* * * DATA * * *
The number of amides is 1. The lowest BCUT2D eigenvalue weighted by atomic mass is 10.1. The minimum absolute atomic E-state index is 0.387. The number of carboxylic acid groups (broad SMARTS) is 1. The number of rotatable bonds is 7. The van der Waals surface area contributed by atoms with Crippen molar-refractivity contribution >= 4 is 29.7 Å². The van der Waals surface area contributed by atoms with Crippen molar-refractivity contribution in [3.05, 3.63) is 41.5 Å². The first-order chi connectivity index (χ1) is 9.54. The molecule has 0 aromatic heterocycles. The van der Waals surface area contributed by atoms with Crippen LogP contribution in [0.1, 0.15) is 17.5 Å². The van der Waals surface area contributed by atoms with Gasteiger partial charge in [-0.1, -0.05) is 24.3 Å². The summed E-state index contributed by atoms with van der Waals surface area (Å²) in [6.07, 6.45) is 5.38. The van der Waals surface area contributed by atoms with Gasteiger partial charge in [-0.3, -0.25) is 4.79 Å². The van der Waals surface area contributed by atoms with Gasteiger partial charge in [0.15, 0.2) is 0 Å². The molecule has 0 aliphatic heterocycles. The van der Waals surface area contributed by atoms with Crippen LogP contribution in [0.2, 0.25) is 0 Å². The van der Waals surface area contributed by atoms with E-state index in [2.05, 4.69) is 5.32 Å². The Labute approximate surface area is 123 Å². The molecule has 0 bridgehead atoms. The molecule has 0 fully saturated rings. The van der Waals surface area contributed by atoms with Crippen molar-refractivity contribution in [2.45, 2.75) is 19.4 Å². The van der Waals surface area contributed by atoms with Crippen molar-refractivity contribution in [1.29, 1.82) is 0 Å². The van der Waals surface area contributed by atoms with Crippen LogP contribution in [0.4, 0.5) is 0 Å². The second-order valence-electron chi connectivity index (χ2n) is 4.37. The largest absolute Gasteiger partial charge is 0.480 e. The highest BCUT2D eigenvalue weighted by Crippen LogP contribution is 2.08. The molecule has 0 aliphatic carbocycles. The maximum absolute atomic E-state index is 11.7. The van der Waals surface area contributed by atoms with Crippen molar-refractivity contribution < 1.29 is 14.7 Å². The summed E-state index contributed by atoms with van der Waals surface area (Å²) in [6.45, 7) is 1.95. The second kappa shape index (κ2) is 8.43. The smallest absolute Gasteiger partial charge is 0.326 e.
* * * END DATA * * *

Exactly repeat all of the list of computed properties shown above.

The number of amides is 1. The lowest BCUT2D eigenvalue weighted by atomic mass is 10.1. The minimum absolute atomic E-state index is 0.387. The number of carboxylic acid groups (broad SMARTS) is 1. The number of rotatable bonds is 7. The van der Waals surface area contributed by atoms with Crippen molar-refractivity contribution >= 4 is 29.7 Å². The van der Waals surface area contributed by atoms with Crippen molar-refractivity contribution in [3.05, 3.63) is 41.5 Å². The first-order chi connectivity index (χ1) is 9.54. The molecule has 0 aromatic heterocycles. The van der Waals surface area contributed by atoms with Crippen LogP contribution in [0.1, 0.15) is 17.5 Å². The van der Waals surface area contributed by atoms with Gasteiger partial charge in [-0.1, -0.05) is 24.3 Å². The summed E-state index contributed by atoms with van der Waals surface area (Å²) in [6.07, 6.45) is 5.38. The van der Waals surface area contributed by atoms with Gasteiger partial charge in [-0.3, -0.25) is 4.79 Å². The van der Waals surface area contributed by atoms with Gasteiger partial charge in [0.15, 0.2) is 0 Å². The molecule has 0 aliphatic heterocycles. The van der Waals surface area contributed by atoms with Crippen LogP contribution in [0.2, 0.25) is 0 Å². The van der Waals surface area contributed by atoms with E-state index in [2.05, 4.69) is 5.32 Å². The Labute approximate surface area is 123 Å². The molecule has 0 bridgehead atoms. The molecule has 0 fully saturated rings. The van der Waals surface area contributed by atoms with Crippen molar-refractivity contribution in [2.45, 2.75) is 19.4 Å². The van der Waals surface area contributed by atoms with Crippen molar-refractivity contribution in [1.29, 1.82) is 0 Å². The van der Waals surface area contributed by atoms with Crippen LogP contribution in [0.4, 0.5) is 0 Å². The second-order valence-electron chi connectivity index (χ2n) is 4.37. The largest absolute Gasteiger partial charge is 0.480 e. The highest BCUT2D eigenvalue weighted by Crippen LogP contribution is 2.08. The molecule has 0 aliphatic carbocycles. The maximum absolute atomic E-state index is 11.7. The van der Waals surface area contributed by atoms with Crippen molar-refractivity contribution < 1.29 is 14.7 Å². The summed E-state index contributed by atoms with van der Waals surface area (Å²) in [6.45, 7) is 1.95. The second kappa shape index (κ2) is 8.43. The smallest absolute Gasteiger partial charge is 0.326 e.